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FAQ - Procedures

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Before going abroad for treatment, you should contact your competent institution (if you are registered with the Italian National Health Service, the ASL to which you belong) to find out the procedure you will need to follow to obtain coverage of the costs of your healthcare abroad and, in particular, if prior authorisation is required and how to request it; if the cost of treatment will be paid directly by your health system (the Italian NHS, if you are registered with it) or you will have to pay the costs upfront; which expenses are reimbursable and in what amount.

Prior authorisation is always required if you seek planned treatment abroad under Regulation (EC) No 883/2004 of 29 April 2004. In this case, in order to receive scheduled treatments covered by your health system from public or affiliated private facilities in another Member State, in the other EEA Countries (Norway, Iceland and Liechtenstein) or in Switzerland, you must obtain prior authorisation from your competent institution (if you are registered with the Italian National Health Service, from the ASL to which you belong). Prior authorisation is subject to two conditions: the treatment is appropriate and aimed at safeguarding the health of the person concerned; the treatment is among the sickness benefits covered by the national health service/health insurance provider of your home country but it cannot be given in your country within a time limit which is medically justifiable, taking into account your state of health and the probable course of your illness.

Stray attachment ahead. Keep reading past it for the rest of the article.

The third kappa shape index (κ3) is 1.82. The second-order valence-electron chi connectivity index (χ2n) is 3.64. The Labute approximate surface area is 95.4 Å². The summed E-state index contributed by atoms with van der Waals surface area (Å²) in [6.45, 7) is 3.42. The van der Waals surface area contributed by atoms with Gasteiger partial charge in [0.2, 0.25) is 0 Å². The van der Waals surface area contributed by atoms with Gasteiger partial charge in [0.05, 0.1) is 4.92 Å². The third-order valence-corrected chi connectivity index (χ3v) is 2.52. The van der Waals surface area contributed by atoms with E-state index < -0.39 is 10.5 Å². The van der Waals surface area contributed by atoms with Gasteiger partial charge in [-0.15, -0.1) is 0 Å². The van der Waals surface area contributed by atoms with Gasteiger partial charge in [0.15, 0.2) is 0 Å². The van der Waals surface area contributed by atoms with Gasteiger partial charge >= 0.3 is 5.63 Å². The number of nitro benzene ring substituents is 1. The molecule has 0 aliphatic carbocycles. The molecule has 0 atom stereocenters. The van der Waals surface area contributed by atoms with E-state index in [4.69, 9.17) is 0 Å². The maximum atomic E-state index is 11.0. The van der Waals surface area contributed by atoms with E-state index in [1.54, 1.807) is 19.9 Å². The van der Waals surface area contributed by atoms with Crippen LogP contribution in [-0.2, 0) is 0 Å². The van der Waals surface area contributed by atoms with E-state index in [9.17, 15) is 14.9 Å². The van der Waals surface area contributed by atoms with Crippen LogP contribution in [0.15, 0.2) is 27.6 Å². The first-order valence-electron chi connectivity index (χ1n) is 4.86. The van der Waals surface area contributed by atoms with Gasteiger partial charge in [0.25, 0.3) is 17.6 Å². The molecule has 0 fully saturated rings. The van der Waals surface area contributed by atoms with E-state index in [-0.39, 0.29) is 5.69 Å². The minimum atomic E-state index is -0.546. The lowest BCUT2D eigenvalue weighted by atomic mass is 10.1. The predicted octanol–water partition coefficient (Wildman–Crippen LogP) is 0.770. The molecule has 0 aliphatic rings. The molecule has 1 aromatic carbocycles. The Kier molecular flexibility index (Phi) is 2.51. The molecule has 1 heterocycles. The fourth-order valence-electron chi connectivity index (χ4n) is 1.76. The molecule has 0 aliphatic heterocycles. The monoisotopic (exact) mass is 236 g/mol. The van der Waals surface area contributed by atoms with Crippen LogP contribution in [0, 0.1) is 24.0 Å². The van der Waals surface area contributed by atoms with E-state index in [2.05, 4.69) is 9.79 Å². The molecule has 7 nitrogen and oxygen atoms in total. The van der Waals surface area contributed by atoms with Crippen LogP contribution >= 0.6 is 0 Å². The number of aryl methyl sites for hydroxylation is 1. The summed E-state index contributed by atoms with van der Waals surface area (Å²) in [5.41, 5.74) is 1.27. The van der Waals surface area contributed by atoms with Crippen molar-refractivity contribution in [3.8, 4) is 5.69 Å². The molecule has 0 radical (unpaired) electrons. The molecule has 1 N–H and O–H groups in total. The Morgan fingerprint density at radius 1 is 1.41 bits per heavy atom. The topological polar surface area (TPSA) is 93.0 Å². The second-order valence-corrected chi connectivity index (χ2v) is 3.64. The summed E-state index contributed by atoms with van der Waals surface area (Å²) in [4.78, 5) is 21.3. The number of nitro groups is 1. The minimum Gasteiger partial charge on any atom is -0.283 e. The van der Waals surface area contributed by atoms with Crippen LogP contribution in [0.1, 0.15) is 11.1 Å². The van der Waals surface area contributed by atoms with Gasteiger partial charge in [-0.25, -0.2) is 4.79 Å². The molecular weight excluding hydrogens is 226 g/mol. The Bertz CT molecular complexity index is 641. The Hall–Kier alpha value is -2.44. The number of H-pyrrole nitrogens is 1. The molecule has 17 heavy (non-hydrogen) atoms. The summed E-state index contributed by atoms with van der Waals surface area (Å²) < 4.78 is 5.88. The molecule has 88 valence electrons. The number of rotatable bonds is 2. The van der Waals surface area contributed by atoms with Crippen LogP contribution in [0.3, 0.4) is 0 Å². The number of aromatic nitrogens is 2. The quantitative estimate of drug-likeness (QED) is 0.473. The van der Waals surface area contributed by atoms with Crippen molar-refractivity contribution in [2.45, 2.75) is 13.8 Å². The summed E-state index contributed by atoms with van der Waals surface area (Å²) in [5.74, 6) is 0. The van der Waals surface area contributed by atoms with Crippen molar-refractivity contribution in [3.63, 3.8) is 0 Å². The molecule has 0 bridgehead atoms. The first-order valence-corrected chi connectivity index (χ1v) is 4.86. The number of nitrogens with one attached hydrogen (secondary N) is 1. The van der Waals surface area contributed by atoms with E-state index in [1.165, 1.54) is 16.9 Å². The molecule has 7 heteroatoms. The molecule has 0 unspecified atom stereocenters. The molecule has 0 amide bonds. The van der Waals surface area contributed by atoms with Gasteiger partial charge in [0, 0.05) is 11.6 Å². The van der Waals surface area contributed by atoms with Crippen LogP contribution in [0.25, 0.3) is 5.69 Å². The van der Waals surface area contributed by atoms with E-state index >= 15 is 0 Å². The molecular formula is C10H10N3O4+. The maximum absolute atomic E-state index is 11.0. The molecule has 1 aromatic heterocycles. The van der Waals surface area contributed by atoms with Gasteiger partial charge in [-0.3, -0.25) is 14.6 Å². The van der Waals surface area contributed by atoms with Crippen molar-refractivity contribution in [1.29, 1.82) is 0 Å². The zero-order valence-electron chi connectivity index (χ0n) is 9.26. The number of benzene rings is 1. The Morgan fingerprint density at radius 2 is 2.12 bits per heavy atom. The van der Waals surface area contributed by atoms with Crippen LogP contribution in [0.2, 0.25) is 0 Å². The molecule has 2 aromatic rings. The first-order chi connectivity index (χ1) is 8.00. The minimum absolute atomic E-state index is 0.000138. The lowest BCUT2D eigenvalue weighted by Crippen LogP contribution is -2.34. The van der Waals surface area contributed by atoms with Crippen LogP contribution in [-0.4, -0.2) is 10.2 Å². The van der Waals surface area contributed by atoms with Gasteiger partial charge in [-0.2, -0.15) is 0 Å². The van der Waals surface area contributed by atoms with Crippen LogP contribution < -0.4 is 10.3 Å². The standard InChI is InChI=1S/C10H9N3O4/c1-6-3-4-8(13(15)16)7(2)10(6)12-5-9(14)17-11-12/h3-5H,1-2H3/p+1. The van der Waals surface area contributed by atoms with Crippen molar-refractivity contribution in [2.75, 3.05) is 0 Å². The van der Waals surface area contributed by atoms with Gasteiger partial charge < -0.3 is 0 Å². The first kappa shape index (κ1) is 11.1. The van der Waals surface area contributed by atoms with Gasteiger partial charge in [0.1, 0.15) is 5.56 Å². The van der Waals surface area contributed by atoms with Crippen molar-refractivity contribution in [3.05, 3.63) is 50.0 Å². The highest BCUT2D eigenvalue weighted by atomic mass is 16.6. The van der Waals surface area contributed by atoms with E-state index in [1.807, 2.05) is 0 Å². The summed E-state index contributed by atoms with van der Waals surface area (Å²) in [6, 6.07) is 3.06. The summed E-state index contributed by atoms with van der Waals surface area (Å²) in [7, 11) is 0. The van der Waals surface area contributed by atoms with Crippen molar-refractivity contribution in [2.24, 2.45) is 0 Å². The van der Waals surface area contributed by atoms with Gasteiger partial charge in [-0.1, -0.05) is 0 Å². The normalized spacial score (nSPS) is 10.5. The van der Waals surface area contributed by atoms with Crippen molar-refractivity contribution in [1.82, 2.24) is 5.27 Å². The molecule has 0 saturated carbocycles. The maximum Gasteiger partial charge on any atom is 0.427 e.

On the other hand, if you intend to travel to one of the EU Member States in accordance with Directive 2011/24/EU of 9 March 2011, and pay for your treatment upfront, prior authorisation may not be necessary. However, prior authorisation may be required in the following cases: the treatment you need is subject to planning requirements relating to the object of ensuring, in the territory of the Member State concerned, sufficient and permanent access to a balanced range of high-quality treatment or to the wish to control costs and avoid any waste of financial, technical and human resources, and also involves overnight hospital accommodation for at least one night or requires the use of highly specialised and cost-intensive medical infrastructure or medical equipment; is provided by a healthcare provider that, on a case-by-case basis, could give rise to serious and specific concerns relating to the quality or safety of the care.

For any follow-up treatments or check-ups that might be necessary after the authorised treatments, check whether you will need another authorisation (if you are covered by the Italian NHS, you will need to request another authorisation from your Local Health Authority (ASL)).

You should therefore check with your competent institution (if you are covered by the Italian NHS, the ASL to which you belong) or with your National Contact Point whether you need prior authorisation for the treatment you require and how to request it.